The “masters of the universe” are shocked and displeased. Increasing numbers of voters are registering their anger, most recently by voting for Brexit in Great Britain. But many who voted for Bernie Sanders and Donald Trump during the recent US primary season were motivated by similar frustrations. And before that, there was Occupy Wall Street, los Indignados in Spain, Syriza in Greece, and other massive protests elsewhere in Europe as well. The reason is simple.
For over thirty years center right and center left political parties and establishment politicians have presided over massive changes in how the global economy functions which empower multinational corporations and a privileged minority at the expense of the vast majority, while creating unprecedented waves of refugees fleeing humanitarian disasters in the Mideast, Mexico, and Central America.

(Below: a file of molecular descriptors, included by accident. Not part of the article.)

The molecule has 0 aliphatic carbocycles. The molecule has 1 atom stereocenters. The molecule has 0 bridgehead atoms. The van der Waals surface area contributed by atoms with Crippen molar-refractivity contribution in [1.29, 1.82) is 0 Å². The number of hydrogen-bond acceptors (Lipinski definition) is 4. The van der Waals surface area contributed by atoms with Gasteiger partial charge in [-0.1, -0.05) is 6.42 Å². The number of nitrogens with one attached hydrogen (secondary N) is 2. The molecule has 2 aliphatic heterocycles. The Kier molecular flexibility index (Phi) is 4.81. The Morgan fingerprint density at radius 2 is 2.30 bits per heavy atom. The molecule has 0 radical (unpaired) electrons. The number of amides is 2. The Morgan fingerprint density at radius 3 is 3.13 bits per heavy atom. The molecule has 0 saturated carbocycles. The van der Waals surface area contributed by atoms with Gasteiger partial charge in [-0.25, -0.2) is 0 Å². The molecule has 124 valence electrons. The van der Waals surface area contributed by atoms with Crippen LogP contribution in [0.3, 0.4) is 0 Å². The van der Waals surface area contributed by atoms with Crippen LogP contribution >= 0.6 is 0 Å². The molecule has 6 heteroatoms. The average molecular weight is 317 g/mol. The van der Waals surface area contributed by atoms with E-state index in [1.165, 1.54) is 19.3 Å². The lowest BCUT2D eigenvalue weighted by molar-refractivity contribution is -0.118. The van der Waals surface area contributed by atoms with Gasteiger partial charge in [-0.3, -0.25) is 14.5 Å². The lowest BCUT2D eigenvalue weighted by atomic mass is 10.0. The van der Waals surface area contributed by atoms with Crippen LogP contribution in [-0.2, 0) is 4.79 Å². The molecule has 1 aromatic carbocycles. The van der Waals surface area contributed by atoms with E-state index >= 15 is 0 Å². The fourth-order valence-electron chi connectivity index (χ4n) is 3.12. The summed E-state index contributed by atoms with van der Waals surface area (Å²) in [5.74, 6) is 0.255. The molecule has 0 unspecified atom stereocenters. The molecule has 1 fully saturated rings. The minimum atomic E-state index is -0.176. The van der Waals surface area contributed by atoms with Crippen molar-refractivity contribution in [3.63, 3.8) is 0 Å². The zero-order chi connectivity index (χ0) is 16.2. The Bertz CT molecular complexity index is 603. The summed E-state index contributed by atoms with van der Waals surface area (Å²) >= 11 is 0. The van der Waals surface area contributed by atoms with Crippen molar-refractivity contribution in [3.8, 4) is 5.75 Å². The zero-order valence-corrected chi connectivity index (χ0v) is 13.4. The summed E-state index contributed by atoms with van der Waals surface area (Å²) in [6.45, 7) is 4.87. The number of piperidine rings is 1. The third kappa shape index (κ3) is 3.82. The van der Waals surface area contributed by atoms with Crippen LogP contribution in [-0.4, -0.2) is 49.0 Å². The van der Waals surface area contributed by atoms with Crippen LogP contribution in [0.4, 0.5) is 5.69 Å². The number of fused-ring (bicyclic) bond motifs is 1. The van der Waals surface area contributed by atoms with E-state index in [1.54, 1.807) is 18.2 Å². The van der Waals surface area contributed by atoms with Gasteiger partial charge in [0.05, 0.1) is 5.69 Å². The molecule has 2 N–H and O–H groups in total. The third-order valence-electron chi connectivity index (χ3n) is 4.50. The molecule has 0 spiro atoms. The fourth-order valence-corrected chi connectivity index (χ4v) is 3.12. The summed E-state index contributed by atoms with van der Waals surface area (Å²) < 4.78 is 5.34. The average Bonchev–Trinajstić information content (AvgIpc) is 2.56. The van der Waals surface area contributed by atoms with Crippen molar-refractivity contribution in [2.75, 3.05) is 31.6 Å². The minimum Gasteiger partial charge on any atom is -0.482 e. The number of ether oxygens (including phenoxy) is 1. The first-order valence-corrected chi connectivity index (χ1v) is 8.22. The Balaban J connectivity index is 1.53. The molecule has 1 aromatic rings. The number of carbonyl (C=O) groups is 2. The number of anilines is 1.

All while the mainstream media and establishment intellectuals pontificate about why these changes were both inevitable and for the good — when the truth is they are neither. More and more people are fed up, and tuning out establishment messengers, while new voices on both the right and left battle over leadership of a growing and disparate army of discontents. What can we say about the most recent manifestation in Great Britain?
There are two major forces driving discontent: Deteriorating economic prospects for majorities, and challenges to traditional cultural hierarchies. The left plays on the former while the right plays on the latter. The right has a coherent program regarding the latter with broad appeal among older ethnic majorities: Re-segregation and restoration of white skin privileges. But the right has no coherent economic program besides blaming ethnic “others.”
The left has a coherent critique of neoliberal economics, and offers some useful alternatives: Stop catering to finance and subject it to competent regulation. Stop pointless fiscal austerity and provide needed fiscal stimulus. And stop dismantling, and rebuild the welfare state. Moreover, this program has broad appeal among the discontented.